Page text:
Now it will go to work and evaluate your devices according to the settings rule we created in the Configuration Item, but, as nice that is, we also want an "dynamic" collection based on compliant devices as well, so, with the configuration baseline selected in the console, we look at the bottom of the screen and select the "Deployments" tab

Here you can see the deployment that you created earlier, and some info about its compliance. Right-click the deployment and select "Create new collection" -> "Compliant"

This will bring up a new "Create Device Collection Wizard" windows, which is more or less pre-configured for your needs in this case.

- Click "Next"

You will find that its pre-setup with a query, this query will create an collection of devices which has reported compliant to your configuration baseline.

- Setup the evaluation schedule as you wish and the hit "next -> Review, "next" -> "Close"

Now if you go back to your Device Collections, to level, you should find yourself with an newly generated/created device collection, compiled of compliant devices.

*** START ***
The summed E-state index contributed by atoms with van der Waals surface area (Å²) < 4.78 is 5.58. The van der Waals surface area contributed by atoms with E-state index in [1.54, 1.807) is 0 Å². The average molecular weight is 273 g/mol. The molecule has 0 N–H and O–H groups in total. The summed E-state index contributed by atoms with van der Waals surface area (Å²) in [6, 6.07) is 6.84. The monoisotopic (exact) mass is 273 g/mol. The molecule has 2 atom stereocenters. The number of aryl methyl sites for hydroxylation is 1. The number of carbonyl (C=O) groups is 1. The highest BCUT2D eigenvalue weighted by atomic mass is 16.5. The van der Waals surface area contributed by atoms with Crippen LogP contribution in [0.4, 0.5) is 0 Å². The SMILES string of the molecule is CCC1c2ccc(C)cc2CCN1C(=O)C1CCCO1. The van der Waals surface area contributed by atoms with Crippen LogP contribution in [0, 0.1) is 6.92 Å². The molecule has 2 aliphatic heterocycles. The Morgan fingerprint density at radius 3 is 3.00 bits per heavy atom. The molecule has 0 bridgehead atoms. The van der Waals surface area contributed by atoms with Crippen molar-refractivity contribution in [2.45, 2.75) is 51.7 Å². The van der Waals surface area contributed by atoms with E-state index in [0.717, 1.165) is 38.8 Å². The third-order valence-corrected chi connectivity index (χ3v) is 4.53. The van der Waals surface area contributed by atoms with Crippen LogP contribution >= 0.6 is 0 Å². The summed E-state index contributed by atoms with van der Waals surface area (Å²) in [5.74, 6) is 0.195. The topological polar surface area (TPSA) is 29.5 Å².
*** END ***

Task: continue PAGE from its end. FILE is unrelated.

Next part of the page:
And that's how you can use CI/CB's to check compliance of PackageID executionhistory!

Of course you can also create collections for non-compliant as well, eg. if you maybe want to automate some kind of remediation against those who fail in the deployment.

P.S

In order to run scripts with Configuration baselines, you need to be aware of your "Client Settings" deployed, as by default, as for the setting for running powershell scripts, this is set to "All Signed".  So, if you don't sign your scripts, this needs to be changed to "bypass".

Below show the "Default Client Setting" as an example: